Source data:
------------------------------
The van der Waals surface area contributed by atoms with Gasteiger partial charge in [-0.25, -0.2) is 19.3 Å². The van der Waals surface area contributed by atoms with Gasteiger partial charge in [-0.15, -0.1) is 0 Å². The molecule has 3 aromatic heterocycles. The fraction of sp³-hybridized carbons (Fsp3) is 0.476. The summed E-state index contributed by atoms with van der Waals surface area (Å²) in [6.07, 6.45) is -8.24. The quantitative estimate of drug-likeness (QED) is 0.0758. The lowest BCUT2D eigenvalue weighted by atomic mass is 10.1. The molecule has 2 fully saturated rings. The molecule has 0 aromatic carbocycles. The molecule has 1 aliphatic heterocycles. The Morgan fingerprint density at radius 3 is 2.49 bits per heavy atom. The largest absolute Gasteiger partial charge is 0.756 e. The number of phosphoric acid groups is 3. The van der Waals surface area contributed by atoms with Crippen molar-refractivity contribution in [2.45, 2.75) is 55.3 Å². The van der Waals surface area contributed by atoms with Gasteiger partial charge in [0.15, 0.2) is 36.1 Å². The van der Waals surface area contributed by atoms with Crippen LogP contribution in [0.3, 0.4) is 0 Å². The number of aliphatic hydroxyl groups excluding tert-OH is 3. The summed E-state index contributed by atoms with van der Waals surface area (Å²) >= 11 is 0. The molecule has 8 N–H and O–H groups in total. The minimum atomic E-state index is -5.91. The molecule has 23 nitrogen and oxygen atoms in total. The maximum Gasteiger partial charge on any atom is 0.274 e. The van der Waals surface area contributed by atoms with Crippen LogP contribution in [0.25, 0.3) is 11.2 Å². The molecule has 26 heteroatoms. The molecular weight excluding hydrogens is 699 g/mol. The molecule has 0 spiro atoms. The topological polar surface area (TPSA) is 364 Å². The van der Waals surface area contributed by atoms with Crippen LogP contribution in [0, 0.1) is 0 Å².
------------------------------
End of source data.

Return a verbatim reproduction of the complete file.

The van der Waals surface area contributed by atoms with Gasteiger partial charge in [-0.25, -0.2) is 19.3 Å². The van der Waals surface area contributed by atoms with Gasteiger partial charge in [-0.15, -0.1) is 0 Å². The molecule has 3 aromatic heterocycles. The fraction of sp³-hybridized carbons (Fsp3) is 0.476. The summed E-state index contributed by atoms with van der Waals surface area (Å²) in [6.07, 6.45) is -8.24. The quantitative estimate of drug-likeness (QED) is 0.0758. The lowest BCUT2D eigenvalue weighted by atomic mass is 10.1. The molecule has 2 fully saturated rings. The molecule has 0 aromatic carbocycles. The molecule has 1 aliphatic heterocycles. The Morgan fingerprint density at radius 3 is 2.49 bits per heavy atom. The largest absolute Gasteiger partial charge is 0.756 e. The number of phosphoric acid groups is 3. The van der Waals surface area contributed by atoms with Crippen molar-refractivity contribution in [2.45, 2.75) is 55.3 Å². The van der Waals surface area contributed by atoms with Gasteiger partial charge in [0.15, 0.2) is 36.1 Å². The van der Waals surface area contributed by atoms with Crippen LogP contribution in [0.3, 0.4) is 0 Å². The number of aliphatic hydroxyl groups excluding tert-OH is 3. The summed E-state index contributed by atoms with van der Waals surface area (Å²) >= 11 is 0. The molecule has 8 N–H and O–H groups in total. The minimum atomic E-state index is -5.91. The molecule has 23 nitrogen and oxygen atoms in total. The maximum Gasteiger partial charge on any atom is 0.274 e. The van der Waals surface area contributed by atoms with Crippen LogP contribution in [0.25, 0.3) is 11.2 Å². The molecule has 26 heteroatoms. The molecular weight excluding hydrogens is 699 g/mol. The molecule has 0 spiro atoms. The topological polar surface area (TPSA) is 364 Å². The van der Waals surface area contributed by atoms with Crippen LogP contribution in [0, 0.1) is 0 Å².